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Overview

Inflation is the name given to an increase in price levels generally. It is also manifest in the decline in the purchasing power of money

Inflation does not mean that the price of every good and service increases, but that on average the prices are rising.

Inflation reduces the value of money

Governments aim to control inflation because it reduces the value of money and the spending power of households, governments and firms.


The consequences of inflation

A reduction in net exports:

If a country has a higher rate of inflation than its major trading partners, its exports will become relatively expensive and imports relatively cheap. As a result, the balance of trade will suffer, affecting employment in exporting industries and in industries producing import-substitutes. Eventually, the exchange rate will be affected.

An unplanned redistribution of income.

People on fixed incomes (such as students or pensioners) may find themselves worse off, as their income will not rise even though the cost of goods has increased.

If the rate of interest does not rise in line with inflation, borrowers will gain and lenders (savers) will lose. This is because borrowers will pay back less in real terms and lenders will receive less.

Menu costs: Inflation impacts on the prices charged by firms.

Catalogues, price lists and menus have to be updated regularly and this is costly to businesses. Of course, workers also have to be paid for the time they take to reprice goods and services.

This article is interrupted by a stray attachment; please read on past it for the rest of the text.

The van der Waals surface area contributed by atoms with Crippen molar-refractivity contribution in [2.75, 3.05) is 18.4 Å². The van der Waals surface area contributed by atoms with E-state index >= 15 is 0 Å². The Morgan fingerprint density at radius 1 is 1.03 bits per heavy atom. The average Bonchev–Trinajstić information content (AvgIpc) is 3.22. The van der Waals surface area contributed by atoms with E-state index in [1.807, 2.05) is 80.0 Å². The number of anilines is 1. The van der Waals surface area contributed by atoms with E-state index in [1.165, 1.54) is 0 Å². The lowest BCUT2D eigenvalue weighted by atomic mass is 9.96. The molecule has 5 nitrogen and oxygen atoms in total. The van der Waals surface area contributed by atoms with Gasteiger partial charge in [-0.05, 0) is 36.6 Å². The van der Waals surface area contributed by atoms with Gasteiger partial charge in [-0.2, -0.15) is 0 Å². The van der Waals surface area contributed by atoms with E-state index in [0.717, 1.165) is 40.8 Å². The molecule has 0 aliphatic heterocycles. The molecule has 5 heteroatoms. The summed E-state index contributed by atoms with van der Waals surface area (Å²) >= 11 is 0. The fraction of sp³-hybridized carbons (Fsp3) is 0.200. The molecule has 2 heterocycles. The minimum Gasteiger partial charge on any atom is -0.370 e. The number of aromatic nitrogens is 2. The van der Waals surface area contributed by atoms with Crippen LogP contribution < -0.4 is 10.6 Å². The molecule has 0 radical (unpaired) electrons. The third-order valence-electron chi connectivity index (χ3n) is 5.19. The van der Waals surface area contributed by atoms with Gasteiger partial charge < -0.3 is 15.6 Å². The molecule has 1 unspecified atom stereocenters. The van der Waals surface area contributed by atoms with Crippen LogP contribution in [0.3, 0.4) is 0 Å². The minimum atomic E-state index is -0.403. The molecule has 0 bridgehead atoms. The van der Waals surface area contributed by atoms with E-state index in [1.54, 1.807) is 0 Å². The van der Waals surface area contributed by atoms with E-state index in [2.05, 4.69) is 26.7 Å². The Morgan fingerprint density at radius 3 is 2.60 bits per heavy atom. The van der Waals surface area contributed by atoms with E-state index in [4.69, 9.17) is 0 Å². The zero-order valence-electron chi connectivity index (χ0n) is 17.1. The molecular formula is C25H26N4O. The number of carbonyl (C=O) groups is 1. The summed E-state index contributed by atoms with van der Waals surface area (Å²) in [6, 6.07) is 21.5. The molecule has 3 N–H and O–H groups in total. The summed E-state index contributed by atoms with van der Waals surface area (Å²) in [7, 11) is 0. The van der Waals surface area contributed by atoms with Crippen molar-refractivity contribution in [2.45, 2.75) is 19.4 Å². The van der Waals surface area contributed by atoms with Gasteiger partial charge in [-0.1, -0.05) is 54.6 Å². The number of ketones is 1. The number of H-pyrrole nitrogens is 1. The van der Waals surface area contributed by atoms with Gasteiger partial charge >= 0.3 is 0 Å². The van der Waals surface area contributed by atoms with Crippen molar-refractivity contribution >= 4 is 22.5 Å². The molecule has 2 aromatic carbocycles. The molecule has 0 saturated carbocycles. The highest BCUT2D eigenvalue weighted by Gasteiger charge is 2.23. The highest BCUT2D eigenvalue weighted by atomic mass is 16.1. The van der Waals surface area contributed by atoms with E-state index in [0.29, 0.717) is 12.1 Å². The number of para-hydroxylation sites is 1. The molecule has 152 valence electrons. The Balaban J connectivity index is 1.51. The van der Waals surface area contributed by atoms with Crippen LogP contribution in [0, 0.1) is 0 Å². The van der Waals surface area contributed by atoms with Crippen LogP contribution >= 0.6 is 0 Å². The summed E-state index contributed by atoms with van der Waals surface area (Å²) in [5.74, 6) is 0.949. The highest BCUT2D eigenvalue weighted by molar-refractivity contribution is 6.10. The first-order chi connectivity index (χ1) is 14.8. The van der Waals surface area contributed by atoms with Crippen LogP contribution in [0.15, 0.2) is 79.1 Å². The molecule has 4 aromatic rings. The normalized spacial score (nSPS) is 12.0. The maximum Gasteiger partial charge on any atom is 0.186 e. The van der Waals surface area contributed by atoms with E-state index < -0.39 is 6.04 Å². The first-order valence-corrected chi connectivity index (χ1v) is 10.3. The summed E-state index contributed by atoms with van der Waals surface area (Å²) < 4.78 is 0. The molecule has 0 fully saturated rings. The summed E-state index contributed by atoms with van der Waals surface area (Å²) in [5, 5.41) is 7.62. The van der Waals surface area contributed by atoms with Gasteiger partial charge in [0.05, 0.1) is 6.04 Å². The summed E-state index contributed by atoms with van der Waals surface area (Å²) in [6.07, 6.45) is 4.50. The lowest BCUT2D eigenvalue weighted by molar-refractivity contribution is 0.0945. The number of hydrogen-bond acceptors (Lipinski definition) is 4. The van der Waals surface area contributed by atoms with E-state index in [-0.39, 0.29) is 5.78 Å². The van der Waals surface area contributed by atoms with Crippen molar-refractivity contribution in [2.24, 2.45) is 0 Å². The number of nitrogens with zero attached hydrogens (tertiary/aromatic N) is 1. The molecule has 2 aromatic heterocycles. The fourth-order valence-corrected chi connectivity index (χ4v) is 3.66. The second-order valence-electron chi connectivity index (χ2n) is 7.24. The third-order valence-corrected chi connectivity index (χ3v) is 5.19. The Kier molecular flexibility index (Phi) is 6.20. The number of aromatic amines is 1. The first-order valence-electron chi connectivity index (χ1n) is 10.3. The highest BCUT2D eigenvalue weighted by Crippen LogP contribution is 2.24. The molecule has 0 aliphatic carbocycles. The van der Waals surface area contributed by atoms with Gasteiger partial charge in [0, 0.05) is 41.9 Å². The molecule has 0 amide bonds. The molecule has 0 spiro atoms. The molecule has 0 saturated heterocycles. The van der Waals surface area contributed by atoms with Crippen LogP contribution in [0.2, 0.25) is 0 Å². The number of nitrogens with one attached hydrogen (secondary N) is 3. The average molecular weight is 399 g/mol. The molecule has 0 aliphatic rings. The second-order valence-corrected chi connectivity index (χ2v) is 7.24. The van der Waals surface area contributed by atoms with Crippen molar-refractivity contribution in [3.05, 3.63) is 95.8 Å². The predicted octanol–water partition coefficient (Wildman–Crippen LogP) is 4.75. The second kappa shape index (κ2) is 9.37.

Shoe leather costs:

Inflation causes fluctuations in price levels, so customers spend more time searching for the best deals.

Fall in purchasing power.

As the cost of living increases, consumers need more money to buy the same amount of goods and services. Consumer confidence may be damaged due to uncertainty in the future prices of goods and services. Employees will push for higher pay rises, in order to match price rises.

The potential benefits of inflation include:

Stimulating output:

A low and stable inflation rate caused by increasing demand may make firms feel optimistic about the future. In addition, if prices rise by more than costs, profits will increase, which will provide funds for investment.

Reduce the burden of debt:

Real interest rates may fall due to inflation or may even become negative. This is because nominal interest rates do not tend to rise in line with inflation. As a result, debt burdens may fall.

For example, those who have borrowed money to buy a house may experience a fall in their mortgage payments in real terms.

A reduction in the debt burden may stimulate consumer expenditure

This could lead to higher output and employment.

The effects of inflation depend on:

The cause of inflation

Demand-pull inflation is likely to be less harmful than cost-push inflation. Demand-pull inflation is associated with rising output whereas cost-push inflation is associated with falling output.

The rate of inflation

A high rate of inflation is likely to cause more damage than a low rate. Situations of hyperinflation usually accompany a major economic collapse featuring high unemployment and a major decrease in the production of goods and services.

Whether the inflation rate is accelerating or stable

An accelerating inflation rate, and indeed even a fluctuating inflation rate, will cause uncertainty and may discourage firms from undertaking investment.

Whether the rate is the one that has been expected

Unanticipated inflation, which occurs when the inflation rate was different from that expected, can also create uncertainty and so can discourage some consumer expenditure and investment.

How the rate compares with that of other countries.

It is possible for a country to have a relatively high rate of inflation but if it is below that of rival trading partners, its products may become more internationally competitive.

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Effects of inflation

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